Blogging lessons for economic development

Eric Canada, Blane Canada Ltd., invited me to co-present a webinar on Blogging for Economic Development. I also made some notes from the other presenter I want to share with you.

Eric said that blogging, by his research, is one of the key social media strategies for economic development. I have to agree.

BlogBlogging Lessons from an Economic Developer

David McFadden, Yakima County, WA, also agrees. He was my co-presenter.

“If your website is your front door, then blogging is how you make it interactive,” David said.

The Yakima County Development Authority publishes 125 posts or more per year, with staff of four total people. Their blog provides key support for their talent attraction website and their business assistance program. They also publish an organization blog targeted to their stakeholders. They are so keen on blogging, they have eliminated all printed materials except their annual report. They did get some pushback on that.

David’s Blogging Tips: 

  • Focus on what makes you unique. 
  • If you want to get message points about your community, ask your businesses. 
  • Have a blogging schedule.
  • Adapt your blogging schedule to reflect your busy times. 

David’s Benefits from Blogging: 

  • Definitely helped their SEO. Search engines account for 60% of their traffic. 
  • Allows them to stay ahead of news, be proactive and strategic. 
  • Educates the community on the importance of economic development. 
  • Has really enhanced staff skills. 

My blogging lessons

I added some blogging suggestions that anyone can use, economic development or not.

1. Use a small town style. 

Blogging is not a press release. Press releases go to PRWeb or Pitch Engine, not your blog.
Most EcoDev blogs are overly professional in tone, with no life. Your community is full of life! Even site selectors are people.  A little personality will help you stand out.

You have a variety of different audiences, and your readers have a variety of learning styles and personalities. Use different styles to reach different people. Write long posts and short posts; use photos and videos; use a variety.

2. Make a Plan

Blogging successfully requires that you know who your audience is, to know what they want to know. One way to do this is to write down all questions that come in by phone, email, or carrier pigeon. Answer those you can on your blog. Talk less about you, more about them: more about the people doing good things in your community.

Use a calendar. Daily is not necessary. Quality matters most.
It can be fun and useful to do theme days: business Monday, Tourism Tuesday. Plan ahead for your local events, festivals, recruiting events. Having a good calendar means never having to say, “What should I write about?”
Check out these blog post planners and calendars.

Promote where your audience will see it. Want to know where they are online? Ask them. The most reliable way to reach most people is through email, but you have to be interesting or they will unsubscribe or just ignore you.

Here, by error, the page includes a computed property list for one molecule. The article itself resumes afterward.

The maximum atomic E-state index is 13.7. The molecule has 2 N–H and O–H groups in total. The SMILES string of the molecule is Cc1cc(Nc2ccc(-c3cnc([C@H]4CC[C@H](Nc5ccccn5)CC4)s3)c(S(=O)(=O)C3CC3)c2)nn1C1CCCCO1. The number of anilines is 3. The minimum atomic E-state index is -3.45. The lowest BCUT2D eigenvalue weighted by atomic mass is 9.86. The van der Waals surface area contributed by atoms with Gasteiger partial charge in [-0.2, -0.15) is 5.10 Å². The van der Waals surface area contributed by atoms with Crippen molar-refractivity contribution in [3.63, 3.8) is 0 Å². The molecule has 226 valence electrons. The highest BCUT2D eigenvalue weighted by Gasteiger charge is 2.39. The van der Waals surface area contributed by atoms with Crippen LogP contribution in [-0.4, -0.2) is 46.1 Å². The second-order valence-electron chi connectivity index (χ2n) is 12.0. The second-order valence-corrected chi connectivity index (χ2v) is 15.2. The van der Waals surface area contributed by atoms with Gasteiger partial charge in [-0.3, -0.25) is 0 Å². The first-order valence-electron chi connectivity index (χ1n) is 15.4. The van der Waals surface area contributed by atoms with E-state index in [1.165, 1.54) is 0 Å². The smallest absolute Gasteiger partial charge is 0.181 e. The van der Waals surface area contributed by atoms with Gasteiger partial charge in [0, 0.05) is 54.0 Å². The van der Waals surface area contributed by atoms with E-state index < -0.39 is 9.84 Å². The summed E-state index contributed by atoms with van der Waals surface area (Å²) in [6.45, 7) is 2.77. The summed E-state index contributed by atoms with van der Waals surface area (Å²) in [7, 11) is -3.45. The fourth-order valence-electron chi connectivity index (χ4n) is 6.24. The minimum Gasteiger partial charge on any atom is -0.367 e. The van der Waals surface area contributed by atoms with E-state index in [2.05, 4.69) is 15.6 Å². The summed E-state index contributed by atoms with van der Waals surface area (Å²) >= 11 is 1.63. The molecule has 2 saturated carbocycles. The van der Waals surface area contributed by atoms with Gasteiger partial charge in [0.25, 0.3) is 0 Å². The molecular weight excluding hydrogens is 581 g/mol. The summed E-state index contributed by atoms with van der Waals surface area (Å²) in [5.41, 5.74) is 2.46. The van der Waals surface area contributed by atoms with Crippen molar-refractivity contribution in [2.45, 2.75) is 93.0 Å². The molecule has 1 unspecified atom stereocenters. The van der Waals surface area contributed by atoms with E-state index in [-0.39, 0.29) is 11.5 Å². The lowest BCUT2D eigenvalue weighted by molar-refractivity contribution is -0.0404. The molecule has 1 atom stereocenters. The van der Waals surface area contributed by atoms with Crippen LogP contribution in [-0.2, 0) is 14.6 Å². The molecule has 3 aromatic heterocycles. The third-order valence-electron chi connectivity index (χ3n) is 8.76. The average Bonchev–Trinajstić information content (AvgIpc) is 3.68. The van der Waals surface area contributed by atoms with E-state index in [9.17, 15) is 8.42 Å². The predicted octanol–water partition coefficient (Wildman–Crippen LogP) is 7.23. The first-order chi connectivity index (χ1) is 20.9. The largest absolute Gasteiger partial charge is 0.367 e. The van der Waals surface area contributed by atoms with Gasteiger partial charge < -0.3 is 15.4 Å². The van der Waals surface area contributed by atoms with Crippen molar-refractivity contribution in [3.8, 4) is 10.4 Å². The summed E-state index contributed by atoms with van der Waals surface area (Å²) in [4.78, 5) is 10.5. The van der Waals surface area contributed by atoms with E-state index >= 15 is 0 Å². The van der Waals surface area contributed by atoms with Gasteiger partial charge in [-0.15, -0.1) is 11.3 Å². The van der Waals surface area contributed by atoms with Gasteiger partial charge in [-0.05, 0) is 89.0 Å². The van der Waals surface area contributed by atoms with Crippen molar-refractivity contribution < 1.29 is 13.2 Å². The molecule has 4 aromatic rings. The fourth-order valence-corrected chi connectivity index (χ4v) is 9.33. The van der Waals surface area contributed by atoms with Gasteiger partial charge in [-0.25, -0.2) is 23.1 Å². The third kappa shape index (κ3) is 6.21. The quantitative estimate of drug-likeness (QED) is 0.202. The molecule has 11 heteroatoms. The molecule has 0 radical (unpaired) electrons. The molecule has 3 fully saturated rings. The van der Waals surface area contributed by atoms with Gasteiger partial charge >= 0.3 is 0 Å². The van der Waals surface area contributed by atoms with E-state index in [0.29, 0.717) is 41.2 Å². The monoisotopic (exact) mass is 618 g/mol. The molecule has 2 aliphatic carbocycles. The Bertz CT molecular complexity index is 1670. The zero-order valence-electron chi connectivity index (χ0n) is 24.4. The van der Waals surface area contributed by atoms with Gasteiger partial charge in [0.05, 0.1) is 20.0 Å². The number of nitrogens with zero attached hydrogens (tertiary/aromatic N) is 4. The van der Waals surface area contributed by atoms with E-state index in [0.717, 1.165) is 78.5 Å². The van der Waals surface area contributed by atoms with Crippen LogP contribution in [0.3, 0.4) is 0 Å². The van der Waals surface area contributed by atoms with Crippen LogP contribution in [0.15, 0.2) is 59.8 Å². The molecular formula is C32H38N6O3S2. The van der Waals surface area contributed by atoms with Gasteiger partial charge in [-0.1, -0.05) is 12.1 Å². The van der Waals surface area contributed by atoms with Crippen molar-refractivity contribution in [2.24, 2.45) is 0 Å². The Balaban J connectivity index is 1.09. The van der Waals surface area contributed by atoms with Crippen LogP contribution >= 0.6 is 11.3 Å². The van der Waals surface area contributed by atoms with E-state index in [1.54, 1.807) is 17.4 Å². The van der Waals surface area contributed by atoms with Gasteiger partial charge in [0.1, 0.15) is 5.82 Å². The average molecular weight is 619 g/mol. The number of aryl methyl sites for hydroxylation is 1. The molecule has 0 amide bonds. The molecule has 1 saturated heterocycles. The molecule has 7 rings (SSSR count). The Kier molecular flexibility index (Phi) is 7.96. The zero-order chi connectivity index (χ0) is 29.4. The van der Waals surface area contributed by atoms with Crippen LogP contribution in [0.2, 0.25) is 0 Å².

Set goals: Measure only what matters
Pick only a few key measurements. Track progress weekly or monthly or quarterly, but not daily.
Make sure governance buys in to your measurements.
It’s OK to start measuring when it’s zero. And it’s OK to measure your own efforts: number of posts, consistency of posts.

3. Don’t Go It Alone

Find strong contributors, either insiders or guest posts, or both. Insiders can be staff or board. Ask respected outsiders for guest posts on specific topics of their expertise. Look for people who already know how to write.

Don’t edit them to death. Let them use their own voice. It’s OK that they are different from you. For those who will be regular participants (not guests): If they help you build the calendar, they will be more likely to stick with it.

Mistakes are learning opportunities

Eric asked us to specifically address mistakes in local economic development blogs.
One mistake I see is unoriginal content: recycling press releases, or copying content from others without giving credit, or reposting stories from elsewhere even while giving credit. Share your point of view! You have years of experience to share.
Another mistake is giving up: Just stopping blogging, or apologizing for gaps in posting. If you’ve missed posting for a time, just start back in. Don’t apologize.
The biggest mistake is not asking for help: not delegating some of the tasks to others on the team, or not telling them enough to get them started.

Blogging Resources

My best advice is always: Follow smart people.

What you have learned about blogging that you’d like to share?

New here? Take the Guided Tour. Like what you see? Subscribe.

About Becky McCray

Becky started Small Biz Survival in 2006 to share rural business and community building stories and ideas with other small town business people. She and her husband own a retail liquor store in Alva, Oklahoma, and a small cattle ranch nearby. Becky is an international speaker on small business.
Buffer


Wondering what is and is not allowed in the comments?
Or how to get a nifty photo beside your name?
Check our commenting policy.
Use your real name, not a business name.


Leave a Reply

Your email address will not be published. Required fields are marked *

You may use these HTML tags and attributes: <a href="" title=""> <abbr title=""> <acronym title=""> <b> <blockquote cite=""> <cite> <code> <del datetime=""> <em> <i> <q cite=""> <strike> <strong>